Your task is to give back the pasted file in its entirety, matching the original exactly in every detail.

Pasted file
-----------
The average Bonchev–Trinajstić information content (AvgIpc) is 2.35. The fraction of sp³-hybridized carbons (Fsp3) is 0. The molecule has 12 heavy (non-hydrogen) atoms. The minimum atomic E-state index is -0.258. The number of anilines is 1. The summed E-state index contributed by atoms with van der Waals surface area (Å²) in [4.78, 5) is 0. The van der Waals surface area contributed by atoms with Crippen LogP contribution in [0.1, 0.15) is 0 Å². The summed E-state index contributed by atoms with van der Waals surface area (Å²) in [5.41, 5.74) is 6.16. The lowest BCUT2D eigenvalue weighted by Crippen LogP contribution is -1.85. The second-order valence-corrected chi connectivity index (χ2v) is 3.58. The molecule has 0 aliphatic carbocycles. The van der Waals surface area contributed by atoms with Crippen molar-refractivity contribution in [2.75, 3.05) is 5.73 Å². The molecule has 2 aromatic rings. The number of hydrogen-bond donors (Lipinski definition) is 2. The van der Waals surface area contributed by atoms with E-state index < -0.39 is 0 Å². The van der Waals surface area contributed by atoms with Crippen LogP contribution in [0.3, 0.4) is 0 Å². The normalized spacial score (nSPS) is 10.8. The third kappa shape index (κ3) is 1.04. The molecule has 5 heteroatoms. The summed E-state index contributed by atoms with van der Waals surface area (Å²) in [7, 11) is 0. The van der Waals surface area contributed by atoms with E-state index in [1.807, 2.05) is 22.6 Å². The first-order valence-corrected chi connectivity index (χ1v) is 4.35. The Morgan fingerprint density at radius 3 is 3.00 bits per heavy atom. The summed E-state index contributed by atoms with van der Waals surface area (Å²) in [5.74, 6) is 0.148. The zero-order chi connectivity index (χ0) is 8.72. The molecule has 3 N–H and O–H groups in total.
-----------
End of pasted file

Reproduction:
The average Bonchev–Trinajstić information content (AvgIpc) is 2.35. The fraction of sp³-hybridized carbons (Fsp3) is 0. The molecule has 12 heavy (non-hydrogen) atoms. The minimum atomic E-state index is -0.258. The number of anilines is 1. The summed E-state index contributed by atoms with van der Waals surface area (Å²) in [4.78, 5) is 0. The van der Waals surface area contributed by atoms with Crippen LogP contribution in [0.1, 0.15) is 0 Å². The summed E-state index contributed by atoms with van der Waals surface area (Å²) in [5.41, 5.74) is 6.16. The lowest BCUT2D eigenvalue weighted by Crippen LogP contribution is -1.85. The second-order valence-corrected chi connectivity index (χ2v) is 3.58. The molecule has 0 aliphatic carbocycles. The van der Waals surface area contributed by atoms with Crippen molar-refractivity contribution in [2.75, 3.05) is 5.73 Å². The molecule has 2 aromatic rings. The number of hydrogen-bond donors (Lipinski definition) is 2. The van der Waals surface area contributed by atoms with E-state index < -0.39 is 0 Å². The van der Waals surface area contributed by atoms with Crippen LogP contribution in [0.3, 0.4) is 0 Å². The normalized spacial score (nSPS) is 10.8. The third kappa shape index (κ3) is 1.04. The molecule has 5 heteroatoms. The summed E-state index contributed by atoms with van der Waals surface area (Å²) in [7, 11) is 0. The van der Waals surface area contributed by atoms with E-state index in [1.807, 2.05) is 22.6 Å². The first-order valence-corrected chi connectivity index (χ1v) is 4.35. The Morgan fingerprint density at radius 3 is 3.00 bits per heavy atom. The summed E-state index contributed by atoms with van der Waals surface area (Å²) in [5.74, 6) is 0.148. The zero-order chi connectivity index (χ0) is 8.72. The molecule has 3 N–H and O–H groups in total.